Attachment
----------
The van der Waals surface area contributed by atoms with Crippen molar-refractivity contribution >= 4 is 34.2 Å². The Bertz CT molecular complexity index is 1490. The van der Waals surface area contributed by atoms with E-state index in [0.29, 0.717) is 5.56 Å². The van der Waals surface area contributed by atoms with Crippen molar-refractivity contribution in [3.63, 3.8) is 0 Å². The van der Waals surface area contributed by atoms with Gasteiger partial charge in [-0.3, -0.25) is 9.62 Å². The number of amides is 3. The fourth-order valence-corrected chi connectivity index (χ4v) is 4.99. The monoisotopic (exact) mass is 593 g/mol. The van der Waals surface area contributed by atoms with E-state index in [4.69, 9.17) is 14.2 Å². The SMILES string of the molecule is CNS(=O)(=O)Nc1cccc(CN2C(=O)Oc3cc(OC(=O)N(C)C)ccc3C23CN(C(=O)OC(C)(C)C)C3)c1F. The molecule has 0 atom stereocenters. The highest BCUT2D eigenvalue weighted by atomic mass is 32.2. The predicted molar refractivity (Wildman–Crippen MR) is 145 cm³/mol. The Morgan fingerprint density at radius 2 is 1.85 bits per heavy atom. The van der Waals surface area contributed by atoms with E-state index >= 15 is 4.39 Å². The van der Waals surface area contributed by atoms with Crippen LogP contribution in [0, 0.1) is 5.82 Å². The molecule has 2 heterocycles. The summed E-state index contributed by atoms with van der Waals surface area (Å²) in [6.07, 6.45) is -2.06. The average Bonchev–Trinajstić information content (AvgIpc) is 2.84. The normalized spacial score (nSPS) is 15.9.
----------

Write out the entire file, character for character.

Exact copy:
The van der Waals surface area contributed by atoms with Crippen molar-refractivity contribution >= 4 is 34.2 Å². The Bertz CT molecular complexity index is 1490. The van der Waals surface area contributed by atoms with E-state index in [0.29, 0.717) is 5.56 Å². The van der Waals surface area contributed by atoms with Crippen molar-refractivity contribution in [3.63, 3.8) is 0 Å². The van der Waals surface area contributed by atoms with Gasteiger partial charge in [-0.3, -0.25) is 9.62 Å². The number of amides is 3. The fourth-order valence-corrected chi connectivity index (χ4v) is 4.99. The monoisotopic (exact) mass is 593 g/mol. The van der Waals surface area contributed by atoms with E-state index in [4.69, 9.17) is 14.2 Å². The SMILES string of the molecule is CNS(=O)(=O)Nc1cccc(CN2C(=O)Oc3cc(OC(=O)N(C)C)ccc3C23CN(C(=O)OC(C)(C)C)C3)c1F. The molecule has 0 atom stereocenters. The highest BCUT2D eigenvalue weighted by atomic mass is 32.2. The predicted molar refractivity (Wildman–Crippen MR) is 145 cm³/mol. The Morgan fingerprint density at radius 2 is 1.85 bits per heavy atom. The van der Waals surface area contributed by atoms with E-state index >= 15 is 4.39 Å². The van der Waals surface area contributed by atoms with Crippen LogP contribution in [0, 0.1) is 5.82 Å². The molecule has 2 heterocycles. The summed E-state index contributed by atoms with van der Waals surface area (Å²) in [6.07, 6.45) is -2.06. The average Bonchev–Trinajstić information content (AvgIpc) is 2.84. The normalized spacial score (nSPS) is 15.9.